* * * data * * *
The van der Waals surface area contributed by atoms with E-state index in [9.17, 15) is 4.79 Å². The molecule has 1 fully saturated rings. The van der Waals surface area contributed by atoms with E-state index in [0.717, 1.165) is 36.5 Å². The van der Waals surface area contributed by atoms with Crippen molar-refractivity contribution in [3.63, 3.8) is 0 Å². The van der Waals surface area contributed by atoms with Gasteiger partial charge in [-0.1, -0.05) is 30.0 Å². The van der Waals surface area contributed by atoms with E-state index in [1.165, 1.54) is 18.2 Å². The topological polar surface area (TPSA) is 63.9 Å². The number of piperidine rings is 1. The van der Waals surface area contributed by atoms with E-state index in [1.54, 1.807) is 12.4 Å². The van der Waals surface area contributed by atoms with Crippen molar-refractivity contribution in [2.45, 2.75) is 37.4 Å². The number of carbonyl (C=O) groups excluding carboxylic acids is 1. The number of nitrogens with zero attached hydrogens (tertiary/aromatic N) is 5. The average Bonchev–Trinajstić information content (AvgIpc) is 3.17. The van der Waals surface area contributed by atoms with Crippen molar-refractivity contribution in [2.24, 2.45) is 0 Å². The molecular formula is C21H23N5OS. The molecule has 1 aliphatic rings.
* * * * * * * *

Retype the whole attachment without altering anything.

The van der Waals surface area contributed by atoms with E-state index in [9.17, 15) is 4.79 Å². The molecule has 1 fully saturated rings. The van der Waals surface area contributed by atoms with E-state index in [0.717, 1.165) is 36.5 Å². The van der Waals surface area contributed by atoms with Crippen molar-refractivity contribution in [3.63, 3.8) is 0 Å². The van der Waals surface area contributed by atoms with Gasteiger partial charge in [-0.1, -0.05) is 30.0 Å². The van der Waals surface area contributed by atoms with E-state index in [1.165, 1.54) is 18.2 Å². The topological polar surface area (TPSA) is 63.9 Å². The number of piperidine rings is 1. The van der Waals surface area contributed by atoms with E-state index in [1.54, 1.807) is 12.4 Å². The van der Waals surface area contributed by atoms with Crippen molar-refractivity contribution in [2.45, 2.75) is 37.4 Å². The number of carbonyl (C=O) groups excluding carboxylic acids is 1. The number of nitrogens with zero attached hydrogens (tertiary/aromatic N) is 5. The average Bonchev–Trinajstić information content (AvgIpc) is 3.17. The van der Waals surface area contributed by atoms with Crippen molar-refractivity contribution in [2.24, 2.45) is 0 Å². The molecular formula is C21H23N5OS. The molecule has 1 aliphatic rings.